3 Things That Have Changed In the Last 27 Years

3 Things That Have Changed In the Last 27 Years

Premcar will turn 27 soon. The automotive industry has experienced plenty of changes during that time. Here are three of them.

My team and I have given some thought to the mountain-shifting changes we’ve experienced and witnessed in the global automotive industry as Premcar inches closer to its 30th birthday.

When we started back in 1996, it would have been hard to imagine the advent of autonomous driving technologies and today’s ever-growing electric vehicle (EV) sales.

Back then, the only clearly visible path to the future centred around safety-related onboard vehicle technologies.

Features like driver’s airbags and anti-lock braking systems were the beacons of the auto industry’s future.

Many more such onboard advancements like Vehicle Stability Control (VSC) soon emerged.

And then, as time has revealed, these devices went on to communicate and work with each other to make driving safer and less onerous.

Their cooperative skills then opened the door to the possibility of autonomous driving abilities, and more.

But these haven’t been the biggest changes, despite their captivating functions and high profiles.

Arguably the biggest shifts are the ones that can’t always be seen.

They’ve sparked and propelled everything from the growth of relatively new OEM brands like Tesla, and they’ve even altered road safety statistics.


  1. Outsourcing by automotive OEMs:

For a long time many major carmakers made many of their own components in-house.

They still do, but not to the same extent, and not always in the same ways.

There are plenty of carmaker-owned OEM suppliers who provide assembly line components and systems, such as air-conditioning and seats. But there are battalions of specialist independent firms who focus on particular components and systems for new vehicles.

Parts from brands like Bosch, Brembo, Magna, and ZF-Friedrichshafen (and many others) hide in plain sight on new vehicles everywhere. It makes sense for carmakers to use them. Companies who specialise in a single component are more likely to make them with the necessary attributes of quality, safety, and cost (plus others.) It’s usually simpler and cheaper compared to in-house development and production.

But it’s not only components driving the automotive outsourcing boom.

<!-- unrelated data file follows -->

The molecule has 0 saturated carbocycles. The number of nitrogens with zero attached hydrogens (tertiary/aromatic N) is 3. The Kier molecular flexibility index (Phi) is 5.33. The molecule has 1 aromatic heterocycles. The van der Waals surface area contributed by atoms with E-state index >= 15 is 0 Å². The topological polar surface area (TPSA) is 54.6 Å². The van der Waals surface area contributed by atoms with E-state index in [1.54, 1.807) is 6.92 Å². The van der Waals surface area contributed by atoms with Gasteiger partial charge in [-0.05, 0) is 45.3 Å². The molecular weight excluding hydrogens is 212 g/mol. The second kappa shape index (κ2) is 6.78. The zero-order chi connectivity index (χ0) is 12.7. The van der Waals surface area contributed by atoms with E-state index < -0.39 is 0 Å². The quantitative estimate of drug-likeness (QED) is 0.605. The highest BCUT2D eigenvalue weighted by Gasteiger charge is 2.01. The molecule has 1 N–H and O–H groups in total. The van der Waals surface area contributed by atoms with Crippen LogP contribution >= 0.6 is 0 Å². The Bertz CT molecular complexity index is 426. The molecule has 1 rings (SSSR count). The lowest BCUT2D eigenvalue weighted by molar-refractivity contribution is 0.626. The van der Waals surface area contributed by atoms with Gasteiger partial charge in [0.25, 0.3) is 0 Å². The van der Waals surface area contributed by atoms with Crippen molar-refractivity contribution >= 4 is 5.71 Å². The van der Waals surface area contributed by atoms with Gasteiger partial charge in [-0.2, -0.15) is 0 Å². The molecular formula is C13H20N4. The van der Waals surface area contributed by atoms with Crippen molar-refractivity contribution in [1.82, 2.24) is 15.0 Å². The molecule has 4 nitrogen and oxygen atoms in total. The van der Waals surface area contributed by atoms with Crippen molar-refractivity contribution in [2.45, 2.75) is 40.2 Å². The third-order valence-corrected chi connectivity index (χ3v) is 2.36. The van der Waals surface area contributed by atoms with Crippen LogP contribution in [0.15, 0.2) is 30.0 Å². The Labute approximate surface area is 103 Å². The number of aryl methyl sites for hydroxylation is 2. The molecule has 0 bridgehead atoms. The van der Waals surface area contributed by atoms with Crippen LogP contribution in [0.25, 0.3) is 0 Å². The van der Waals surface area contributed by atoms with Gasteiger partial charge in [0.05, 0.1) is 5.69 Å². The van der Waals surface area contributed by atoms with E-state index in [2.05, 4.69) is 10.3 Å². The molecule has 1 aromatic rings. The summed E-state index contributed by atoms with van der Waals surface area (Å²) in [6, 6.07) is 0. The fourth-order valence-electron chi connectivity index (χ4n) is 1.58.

Engineering and design services also play a big role these days.

Major carmakers commonly seek out vehicle development firms like Premcar to complete various pieces of a new vehicle’s design and engineering programs.

Chassis development, suspension / wheel / tyre packages, even entire vehicle platforms are the types of things that come our way from big car brands. It’s usually because their development teams run multiple new-model projects at the same time. This creates the need to reply on trusted external partners to help drive new vehicle programs through their internal product development ecosystems.

This is a regular part of the automaking world’s development processes today.

OEM carmakers have, to a large extent, become very effective integration and application specialists. They create world-class new cars by relying on their networks of specialist companies, and by blending their respective bodies of experience and understanding.


  1. Tyre technology:

This is a big one, bigger than many people probably know.

Modern cars can weigh anything from 1,500kg to well over 3,000kg. That’s a lot of in-motion mass trying to go in all different directions. And just four handprints hold it to the road.

I agree, it’s amazing.

Give some thought to the loads transmitted through tyres, especially in extreme conditions. Blistering heat intense enough to melt a bitumen road’s surface; snow; sharp gravel; standing water on freeways; the list goes on.

Modern tyres deliver levels of durability, grip, comfort, and wet weather performance not available 30 years ago. And they do it while offering decent service life: A lot of variables determine how long a modern tyre lasts but 40,000km or more is reasonable.